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Diabetes. 1989 Jun;38(6):779-83.

Double-blind controlled trial of azathioprine in children with newly diagnosed type I diabetes.

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  • 1Department of Endocrinology and Diabetes, Royal Children's Hospital, Victoria, Australia.


A double-blind controlled trial of azathioprine (2 was conducted with 49 patients aged 2-20 yr (mean 10.8 yr) who had newly diagnosed type I (insulin-dependent) diabetes. Patients were randomly assigned to receive either azathioprine (n = 24) or placebo (n = 25) for 12 mo, beginning within the 20-day period after diagnosis. Baseline clinical and metabolic characteristics did not differ between the two groups. No patient experienced complete remission, defined as restoration of normal carbohydrate tolerance without other treatment. Partial remission, defined as good metabolic control (hemoglobin A1c less than or equal to 7.9%, preprandial blood glucose less than or equal to 8 mM with an insulin dose of less than 0.5, occurred in 10 placebo (40%) and 7 azathioprine (29%) patients at 6 mo and in 4 placebo (16%) and 4 azathioprine (17%) patients at 12 mo (differences not significant). Fasting plasma C-peptide was significantly greater in the azathioprine-treated group at 3 and 6 mo, but this difference was not sustained. C-peptide responses to a standard meal and the frequency of islet cell and insulin antibodies did not differ between the two groups over the 12-mo period. Azathioprine caused no significant side effects. We conclude that in the dosage used, and despite early effects on endogenous insulin secretion, azathioprine alone does not influence the remission phase in children with newly diagnosed type I diabetes.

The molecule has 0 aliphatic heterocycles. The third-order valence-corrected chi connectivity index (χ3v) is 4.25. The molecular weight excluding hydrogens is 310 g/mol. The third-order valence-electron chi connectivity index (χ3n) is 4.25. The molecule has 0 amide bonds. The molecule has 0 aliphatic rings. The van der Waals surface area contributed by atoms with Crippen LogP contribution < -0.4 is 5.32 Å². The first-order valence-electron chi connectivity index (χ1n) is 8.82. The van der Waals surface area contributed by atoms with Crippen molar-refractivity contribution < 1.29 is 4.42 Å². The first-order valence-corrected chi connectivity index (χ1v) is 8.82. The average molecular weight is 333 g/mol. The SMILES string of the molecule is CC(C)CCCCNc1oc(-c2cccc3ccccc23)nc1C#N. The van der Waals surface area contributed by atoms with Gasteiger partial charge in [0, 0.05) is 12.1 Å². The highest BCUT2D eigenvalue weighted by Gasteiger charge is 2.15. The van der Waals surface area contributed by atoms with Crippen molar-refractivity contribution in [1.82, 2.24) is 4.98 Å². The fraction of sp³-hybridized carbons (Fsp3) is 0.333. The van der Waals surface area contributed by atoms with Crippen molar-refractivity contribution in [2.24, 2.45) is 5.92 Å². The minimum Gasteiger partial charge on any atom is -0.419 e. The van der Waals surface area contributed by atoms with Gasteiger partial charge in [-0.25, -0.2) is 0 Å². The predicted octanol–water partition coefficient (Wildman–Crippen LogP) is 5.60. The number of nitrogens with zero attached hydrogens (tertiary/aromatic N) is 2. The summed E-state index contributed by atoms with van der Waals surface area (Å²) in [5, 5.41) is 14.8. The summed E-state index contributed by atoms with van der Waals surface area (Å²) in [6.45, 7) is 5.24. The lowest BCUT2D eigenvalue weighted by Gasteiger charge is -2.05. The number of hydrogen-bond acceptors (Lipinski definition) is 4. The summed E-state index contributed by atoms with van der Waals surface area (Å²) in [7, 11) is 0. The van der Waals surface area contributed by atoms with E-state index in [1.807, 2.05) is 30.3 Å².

[PubMed - indexed for MEDLINE]
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